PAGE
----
The History of Mayfair

Built during the mid 17th Century, Mayfair is now one of the most exclusive areas in the West End of London; boasting several major corporate headquarters, a substantial amount of luxurious residential properties, upmarket shops and London’s largest concentration of five star hotels and restaurants. Mayfair is named as such after the annual May Fair, which was held from 1686 to 1764.

The History of Curzon Street

Starting life simply as ‘Mayfair Row’, Curzon Street is now one of Mayfair’s most famous addresses. Famous inhabitants of Curzon Street have included Member of Parliament George Selwyn in 1776, Prince Pierre Soltykoff and Earl Percy, the art collector Edward Solly at no. 7, 1821–44, Benjamin Disraeli until his death in 1881 and Lord Macartney until his death in 1806.

More contemporary residents have included American songwriter Harry Nilsson in apartment 12 at 9 Curzon Street, Cass Elliot of The Mamas and Papas, and Keith Moon of The Who. The Security Service (or MI5 as it is now known) also had offices there during World War II and during the 1970’s at 1-4 Curzon Street.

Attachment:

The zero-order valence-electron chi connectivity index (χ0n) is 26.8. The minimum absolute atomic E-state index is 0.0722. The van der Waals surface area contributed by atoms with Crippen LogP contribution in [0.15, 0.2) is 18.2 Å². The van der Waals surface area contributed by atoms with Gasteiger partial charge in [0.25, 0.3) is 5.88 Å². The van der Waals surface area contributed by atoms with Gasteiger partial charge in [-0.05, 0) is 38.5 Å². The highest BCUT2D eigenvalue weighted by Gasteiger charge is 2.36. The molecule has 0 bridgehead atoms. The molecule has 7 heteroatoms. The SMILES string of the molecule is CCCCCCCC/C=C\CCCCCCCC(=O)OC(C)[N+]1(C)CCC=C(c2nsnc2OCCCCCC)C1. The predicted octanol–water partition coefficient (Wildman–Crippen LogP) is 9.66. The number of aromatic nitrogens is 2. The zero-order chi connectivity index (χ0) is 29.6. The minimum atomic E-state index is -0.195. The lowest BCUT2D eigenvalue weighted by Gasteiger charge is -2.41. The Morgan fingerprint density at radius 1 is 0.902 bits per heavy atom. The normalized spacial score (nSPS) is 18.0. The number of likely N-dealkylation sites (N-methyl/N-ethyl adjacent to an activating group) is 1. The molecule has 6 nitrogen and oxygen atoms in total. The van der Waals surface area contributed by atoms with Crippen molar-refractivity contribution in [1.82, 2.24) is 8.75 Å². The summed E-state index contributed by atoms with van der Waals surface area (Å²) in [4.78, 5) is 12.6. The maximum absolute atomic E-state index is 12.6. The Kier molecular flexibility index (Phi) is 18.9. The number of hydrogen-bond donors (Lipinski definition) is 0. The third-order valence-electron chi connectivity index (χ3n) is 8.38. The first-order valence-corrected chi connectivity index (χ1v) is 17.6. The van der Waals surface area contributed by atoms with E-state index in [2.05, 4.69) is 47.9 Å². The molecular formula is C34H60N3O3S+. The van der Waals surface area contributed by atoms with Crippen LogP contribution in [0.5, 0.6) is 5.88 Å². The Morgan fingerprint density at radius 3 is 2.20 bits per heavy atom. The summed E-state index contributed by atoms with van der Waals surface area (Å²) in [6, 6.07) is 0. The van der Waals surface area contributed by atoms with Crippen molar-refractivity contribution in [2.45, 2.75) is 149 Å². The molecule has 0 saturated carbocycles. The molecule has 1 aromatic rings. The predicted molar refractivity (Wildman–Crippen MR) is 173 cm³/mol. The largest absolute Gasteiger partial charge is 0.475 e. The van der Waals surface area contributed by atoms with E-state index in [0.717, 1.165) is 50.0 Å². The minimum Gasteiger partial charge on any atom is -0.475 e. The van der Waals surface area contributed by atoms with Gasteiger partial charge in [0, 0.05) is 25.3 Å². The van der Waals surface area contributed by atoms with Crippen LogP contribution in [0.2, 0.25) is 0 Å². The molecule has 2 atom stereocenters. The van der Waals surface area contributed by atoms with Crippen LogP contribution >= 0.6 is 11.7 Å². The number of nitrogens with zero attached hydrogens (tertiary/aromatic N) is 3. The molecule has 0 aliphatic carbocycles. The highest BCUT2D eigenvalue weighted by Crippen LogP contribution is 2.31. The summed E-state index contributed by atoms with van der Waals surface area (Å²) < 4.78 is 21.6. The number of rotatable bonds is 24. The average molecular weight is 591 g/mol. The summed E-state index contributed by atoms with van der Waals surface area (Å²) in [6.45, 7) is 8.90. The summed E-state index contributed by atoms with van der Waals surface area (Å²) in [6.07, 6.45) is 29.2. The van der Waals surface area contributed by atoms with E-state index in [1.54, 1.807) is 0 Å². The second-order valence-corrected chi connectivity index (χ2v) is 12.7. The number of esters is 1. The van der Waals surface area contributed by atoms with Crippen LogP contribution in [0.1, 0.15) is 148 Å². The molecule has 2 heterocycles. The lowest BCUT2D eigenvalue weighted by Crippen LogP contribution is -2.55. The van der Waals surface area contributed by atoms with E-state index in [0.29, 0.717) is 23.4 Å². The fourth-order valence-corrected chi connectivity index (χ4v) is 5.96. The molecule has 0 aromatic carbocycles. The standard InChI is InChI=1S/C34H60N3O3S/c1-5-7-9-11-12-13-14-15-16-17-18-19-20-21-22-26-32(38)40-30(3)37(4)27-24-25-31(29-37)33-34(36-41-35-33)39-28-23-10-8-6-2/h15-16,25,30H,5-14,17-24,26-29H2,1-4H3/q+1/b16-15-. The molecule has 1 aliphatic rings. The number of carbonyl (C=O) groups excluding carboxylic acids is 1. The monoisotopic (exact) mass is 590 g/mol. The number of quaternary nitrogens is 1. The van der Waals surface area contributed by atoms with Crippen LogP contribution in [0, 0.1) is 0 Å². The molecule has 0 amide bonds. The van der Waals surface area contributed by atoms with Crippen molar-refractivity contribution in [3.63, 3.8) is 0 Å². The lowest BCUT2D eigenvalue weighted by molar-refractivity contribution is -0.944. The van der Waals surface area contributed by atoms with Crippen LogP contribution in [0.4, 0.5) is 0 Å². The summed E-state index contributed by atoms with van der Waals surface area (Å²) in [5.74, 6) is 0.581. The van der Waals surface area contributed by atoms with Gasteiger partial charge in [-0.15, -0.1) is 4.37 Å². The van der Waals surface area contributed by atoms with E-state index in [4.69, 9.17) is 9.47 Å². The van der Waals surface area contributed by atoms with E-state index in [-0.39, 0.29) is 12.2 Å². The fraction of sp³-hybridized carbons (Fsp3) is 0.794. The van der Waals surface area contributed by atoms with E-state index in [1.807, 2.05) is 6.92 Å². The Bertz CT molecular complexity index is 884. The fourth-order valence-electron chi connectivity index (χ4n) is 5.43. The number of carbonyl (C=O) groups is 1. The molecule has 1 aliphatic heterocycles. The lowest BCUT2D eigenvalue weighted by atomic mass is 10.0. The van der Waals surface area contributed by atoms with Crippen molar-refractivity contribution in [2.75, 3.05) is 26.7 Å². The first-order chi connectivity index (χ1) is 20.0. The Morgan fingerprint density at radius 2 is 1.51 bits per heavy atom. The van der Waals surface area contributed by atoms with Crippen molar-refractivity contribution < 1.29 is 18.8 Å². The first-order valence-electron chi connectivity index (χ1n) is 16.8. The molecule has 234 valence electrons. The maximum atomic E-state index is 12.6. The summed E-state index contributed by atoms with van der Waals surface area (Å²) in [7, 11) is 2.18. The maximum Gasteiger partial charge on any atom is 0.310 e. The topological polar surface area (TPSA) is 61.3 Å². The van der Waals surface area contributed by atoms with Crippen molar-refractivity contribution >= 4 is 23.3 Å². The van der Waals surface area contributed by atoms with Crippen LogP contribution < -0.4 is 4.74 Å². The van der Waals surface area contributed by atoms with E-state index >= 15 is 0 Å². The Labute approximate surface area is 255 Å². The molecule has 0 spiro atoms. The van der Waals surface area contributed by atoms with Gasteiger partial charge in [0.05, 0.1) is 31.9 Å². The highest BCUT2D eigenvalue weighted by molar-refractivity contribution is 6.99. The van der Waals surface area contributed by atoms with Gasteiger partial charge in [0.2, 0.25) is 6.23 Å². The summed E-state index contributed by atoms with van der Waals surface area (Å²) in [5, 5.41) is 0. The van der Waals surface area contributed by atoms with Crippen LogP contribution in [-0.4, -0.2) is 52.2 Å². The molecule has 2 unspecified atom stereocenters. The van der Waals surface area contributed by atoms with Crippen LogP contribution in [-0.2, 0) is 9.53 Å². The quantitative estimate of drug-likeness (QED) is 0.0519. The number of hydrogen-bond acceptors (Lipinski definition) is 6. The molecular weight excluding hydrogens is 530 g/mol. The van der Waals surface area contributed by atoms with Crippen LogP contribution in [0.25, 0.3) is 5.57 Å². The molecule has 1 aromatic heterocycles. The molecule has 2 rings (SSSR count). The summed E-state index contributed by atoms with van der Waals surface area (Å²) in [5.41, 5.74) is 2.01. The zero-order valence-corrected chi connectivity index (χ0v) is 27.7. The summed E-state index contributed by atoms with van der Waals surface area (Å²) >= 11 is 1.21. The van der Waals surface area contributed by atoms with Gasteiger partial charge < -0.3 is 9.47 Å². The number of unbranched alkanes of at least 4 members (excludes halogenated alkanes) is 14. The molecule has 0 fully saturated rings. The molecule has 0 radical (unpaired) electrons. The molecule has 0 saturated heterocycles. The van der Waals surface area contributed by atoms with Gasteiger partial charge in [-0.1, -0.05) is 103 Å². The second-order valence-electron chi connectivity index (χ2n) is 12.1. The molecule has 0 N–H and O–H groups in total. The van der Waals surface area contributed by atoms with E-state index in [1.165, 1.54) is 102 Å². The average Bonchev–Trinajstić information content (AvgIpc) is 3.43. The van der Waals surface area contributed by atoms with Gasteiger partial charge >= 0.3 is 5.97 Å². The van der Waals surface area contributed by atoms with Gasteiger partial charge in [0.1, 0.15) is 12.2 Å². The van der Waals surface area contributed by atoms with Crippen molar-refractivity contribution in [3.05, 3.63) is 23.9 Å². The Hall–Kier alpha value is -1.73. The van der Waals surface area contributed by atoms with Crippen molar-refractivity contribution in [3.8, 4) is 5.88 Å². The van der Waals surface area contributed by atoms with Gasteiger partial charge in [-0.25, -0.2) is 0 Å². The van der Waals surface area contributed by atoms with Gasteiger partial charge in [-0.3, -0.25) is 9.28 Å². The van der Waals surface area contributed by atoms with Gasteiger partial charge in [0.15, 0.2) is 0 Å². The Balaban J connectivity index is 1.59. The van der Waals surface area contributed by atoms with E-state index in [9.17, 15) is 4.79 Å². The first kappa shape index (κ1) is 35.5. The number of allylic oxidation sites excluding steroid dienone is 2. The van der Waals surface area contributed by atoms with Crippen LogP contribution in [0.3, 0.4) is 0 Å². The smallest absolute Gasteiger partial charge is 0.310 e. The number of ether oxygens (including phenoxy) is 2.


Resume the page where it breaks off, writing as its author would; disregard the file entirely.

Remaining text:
Curzon Street has also seen a wide range of fictional characters. Lord Henry Wotton from Oscar Wilde’s The Picture of Dorian Grey lives on Curzon Street, Mrs. Erlynne from Lady Windermere’s Fan lives at 84A Curzon Street, Lord Goring in An Ideal Husband lives on Curzon Street. In the Sherlock Holmes story Shoscombe Old Palace, Dr Watson mentions Curzon Street as the location of the money lender Sam Brewer. Roald Dahl’s character Henry Sugar lives on Curzon Street. William Makepeace Thackeray’s Vanity Fair also features a very small house in Curzon Street, where characters Rawdon and Rebecca Crawley live. The wealthy Mrs. Packletide from Saki’s Mrs. Packletide’s Tiger has a house on Curzon Street. And finally, Agatha Christie’s The Mystery of the Blue Train has Ruth and Derek Kettering residing on Curzon Street.